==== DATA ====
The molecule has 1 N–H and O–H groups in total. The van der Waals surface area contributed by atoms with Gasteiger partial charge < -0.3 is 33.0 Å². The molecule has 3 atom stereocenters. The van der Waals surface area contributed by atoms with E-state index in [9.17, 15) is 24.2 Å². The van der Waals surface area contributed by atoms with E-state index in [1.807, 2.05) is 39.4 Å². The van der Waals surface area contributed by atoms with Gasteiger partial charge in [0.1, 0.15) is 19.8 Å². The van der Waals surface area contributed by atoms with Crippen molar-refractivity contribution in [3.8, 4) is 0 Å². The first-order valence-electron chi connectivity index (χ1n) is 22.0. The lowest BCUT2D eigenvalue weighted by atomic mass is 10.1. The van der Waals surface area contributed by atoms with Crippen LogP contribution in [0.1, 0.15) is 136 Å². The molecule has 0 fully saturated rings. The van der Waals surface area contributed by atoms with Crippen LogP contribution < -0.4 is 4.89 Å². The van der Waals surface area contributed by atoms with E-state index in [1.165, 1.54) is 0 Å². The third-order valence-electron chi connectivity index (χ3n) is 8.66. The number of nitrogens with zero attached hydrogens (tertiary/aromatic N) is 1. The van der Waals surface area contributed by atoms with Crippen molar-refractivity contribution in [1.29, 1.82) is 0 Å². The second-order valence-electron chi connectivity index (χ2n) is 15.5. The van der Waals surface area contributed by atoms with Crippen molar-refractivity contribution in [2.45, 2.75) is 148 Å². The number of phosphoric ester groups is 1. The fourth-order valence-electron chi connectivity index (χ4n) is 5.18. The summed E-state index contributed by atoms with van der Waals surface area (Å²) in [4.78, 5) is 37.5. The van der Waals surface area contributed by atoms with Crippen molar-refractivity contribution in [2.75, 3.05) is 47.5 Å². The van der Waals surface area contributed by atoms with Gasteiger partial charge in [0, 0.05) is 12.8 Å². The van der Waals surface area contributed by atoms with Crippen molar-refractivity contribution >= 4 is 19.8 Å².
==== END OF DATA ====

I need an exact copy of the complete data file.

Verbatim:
The molecule has 1 N–H and O–H groups in total. The van der Waals surface area contributed by atoms with Gasteiger partial charge < -0.3 is 33.0 Å². The molecule has 3 atom stereocenters. The van der Waals surface area contributed by atoms with E-state index in [9.17, 15) is 24.2 Å². The van der Waals surface area contributed by atoms with E-state index in [1.807, 2.05) is 39.4 Å². The van der Waals surface area contributed by atoms with Gasteiger partial charge in [0.1, 0.15) is 19.8 Å². The van der Waals surface area contributed by atoms with Crippen molar-refractivity contribution in [3.8, 4) is 0 Å². The first-order valence-electron chi connectivity index (χ1n) is 22.0. The lowest BCUT2D eigenvalue weighted by atomic mass is 10.1. The van der Waals surface area contributed by atoms with Crippen LogP contribution in [0.1, 0.15) is 136 Å². The molecule has 0 fully saturated rings. The van der Waals surface area contributed by atoms with Crippen LogP contribution < -0.4 is 4.89 Å². The van der Waals surface area contributed by atoms with E-state index in [1.165, 1.54) is 0 Å². The third-order valence-electron chi connectivity index (χ3n) is 8.66. The number of nitrogens with zero attached hydrogens (tertiary/aromatic N) is 1. The van der Waals surface area contributed by atoms with Crippen molar-refractivity contribution in [1.29, 1.82) is 0 Å². The second-order valence-electron chi connectivity index (χ2n) is 15.5. The van der Waals surface area contributed by atoms with Crippen molar-refractivity contribution in [2.45, 2.75) is 148 Å². The number of phosphoric ester groups is 1. The fourth-order valence-electron chi connectivity index (χ4n) is 5.18. The summed E-state index contributed by atoms with van der Waals surface area (Å²) in [4.78, 5) is 37.5. The van der Waals surface area contributed by atoms with Crippen molar-refractivity contribution in [2.75, 3.05) is 47.5 Å². The van der Waals surface area contributed by atoms with Gasteiger partial charge in [0, 0.05) is 12.8 Å². The van der Waals surface area contributed by atoms with Crippen molar-refractivity contribution >= 4 is 19.8 Å².